Frogmore Cottage Is Officially Fixed Up, and Harry and Meghan Helped Pay for It Themselves

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Samir HusseinGetty Images
    • Harry and Meghan paid for a portion of renovations themselves, for things that would include cosmetic improvements, "anything moveable," and anything on the grounds.

        Oooo I love new house details. This year's Sovereign Grant report just came out (detailing how the British royals have spent funds via U.K. government grant) and for the 2018-2019 year, we got details on those substantial renovations that the originally "dilapidated" Frogmore Cottage had to undergo to be ready for Meghan Markle, Prince Harry, and then baby Archie Harrison to move in.

        There's no yoga studio or mom-and-baby yoga room (I kind of loved the idea of Meghan and Archie zenning out together, but I get it). Apparently, Frogmore was converted from a single family home into five individual units, so it had to be restored to its "original form" first, which in itself must have been challenging.

        There was also apparently a ton of work needed for the heating systems (inefficient, not up to environmental standards), rewiring the electrical system (including a new, upgraded electrical substation), and new gas and water mains. “A very large proportion of the ceiling beams and floor joists were defective and had to be replaced,” added a source talking to People. Apparently all that took about six months, which TBH, sounds really fast to me considering the house must have been at least partially gutted to change everything.

        However, despite the substantial work, "'anything moveable' or in the cottage gardens has been paid for by Harry and Meghan themselves." So the couple actually dipped into their own accounts to help pay for the cost—including, probably, that fab vegetable garden the Sussexes added to their home. "All fixtures and fittings were paid for by their Royal Highnesses," said a source. "Curtains, furnishings—all that would be paid separately, paid privately."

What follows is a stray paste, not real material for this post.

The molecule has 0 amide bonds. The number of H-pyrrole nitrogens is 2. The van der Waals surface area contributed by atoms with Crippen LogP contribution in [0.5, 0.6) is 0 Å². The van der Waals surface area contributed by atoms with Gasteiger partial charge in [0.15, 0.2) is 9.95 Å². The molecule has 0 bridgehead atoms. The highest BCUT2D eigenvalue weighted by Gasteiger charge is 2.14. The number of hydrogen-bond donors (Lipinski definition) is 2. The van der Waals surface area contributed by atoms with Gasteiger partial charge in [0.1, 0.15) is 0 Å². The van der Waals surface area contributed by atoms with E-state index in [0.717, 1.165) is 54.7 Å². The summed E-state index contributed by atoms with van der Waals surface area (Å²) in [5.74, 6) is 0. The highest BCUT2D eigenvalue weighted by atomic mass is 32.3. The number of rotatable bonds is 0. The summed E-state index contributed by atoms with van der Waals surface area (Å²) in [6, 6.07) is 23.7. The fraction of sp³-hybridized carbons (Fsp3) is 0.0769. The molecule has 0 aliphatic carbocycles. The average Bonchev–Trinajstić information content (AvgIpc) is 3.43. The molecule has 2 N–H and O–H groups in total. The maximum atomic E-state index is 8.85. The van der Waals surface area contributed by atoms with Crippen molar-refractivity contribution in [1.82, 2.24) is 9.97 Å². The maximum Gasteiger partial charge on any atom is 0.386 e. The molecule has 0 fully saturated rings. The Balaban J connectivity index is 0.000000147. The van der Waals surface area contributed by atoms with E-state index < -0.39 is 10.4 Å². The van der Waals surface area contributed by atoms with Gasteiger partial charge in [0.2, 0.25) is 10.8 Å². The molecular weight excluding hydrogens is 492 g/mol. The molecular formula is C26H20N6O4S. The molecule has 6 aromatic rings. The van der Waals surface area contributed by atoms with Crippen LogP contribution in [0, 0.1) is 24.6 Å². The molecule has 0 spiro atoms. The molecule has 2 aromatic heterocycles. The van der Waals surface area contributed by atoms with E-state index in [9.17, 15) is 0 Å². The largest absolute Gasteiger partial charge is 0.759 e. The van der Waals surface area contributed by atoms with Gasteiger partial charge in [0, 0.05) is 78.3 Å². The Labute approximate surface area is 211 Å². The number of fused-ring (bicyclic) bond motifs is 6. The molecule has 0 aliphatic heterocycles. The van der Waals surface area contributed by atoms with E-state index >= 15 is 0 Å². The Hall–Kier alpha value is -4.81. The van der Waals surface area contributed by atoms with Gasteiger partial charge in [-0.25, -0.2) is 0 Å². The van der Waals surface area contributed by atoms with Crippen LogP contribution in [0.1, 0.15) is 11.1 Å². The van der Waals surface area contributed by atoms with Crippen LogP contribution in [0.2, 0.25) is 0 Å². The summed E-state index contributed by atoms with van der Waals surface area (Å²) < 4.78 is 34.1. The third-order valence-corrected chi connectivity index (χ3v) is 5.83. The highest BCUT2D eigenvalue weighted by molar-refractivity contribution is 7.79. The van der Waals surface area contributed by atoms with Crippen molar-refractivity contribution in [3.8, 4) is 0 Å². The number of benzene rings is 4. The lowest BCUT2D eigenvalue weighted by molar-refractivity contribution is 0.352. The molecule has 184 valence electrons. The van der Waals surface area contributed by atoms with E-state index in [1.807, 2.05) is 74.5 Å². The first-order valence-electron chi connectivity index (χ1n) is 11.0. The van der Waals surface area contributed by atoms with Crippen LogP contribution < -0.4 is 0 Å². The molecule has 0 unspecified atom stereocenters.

The source added, "If a member of the royal family says, ‘We want a better kitchen than you’re prepared to provide with public money,’ then that would fall to them privately and they would have to meet the cost." The same might go for an upgraded wardrobe or bathroom, for example.

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        GOR Getty Images

        We got a sense of how much renovations cost to the public (note that this isn't the total cost, which could be higher): about $3 million, which is actually lower than the cost to Prince William and Kate Middleton's refurb on Kensington Palace in 2014. Royal reporter Chris Ship tweeted that Kate Middleton and Prince William spent £4.5 million (about $5.73 million) at the time.

        And Daily Mail royal reporter Rebecca English pointed out that the reports shows that the royals have reigned in spending overall, but that there's always room for improvement. So, the seeming high dollar (or pound) value of the cost of the house to the taxpayer actually isn't too bad (Chris Ship says it's about 4 pence/6 cents for the British taxpayer). Not too shabby!


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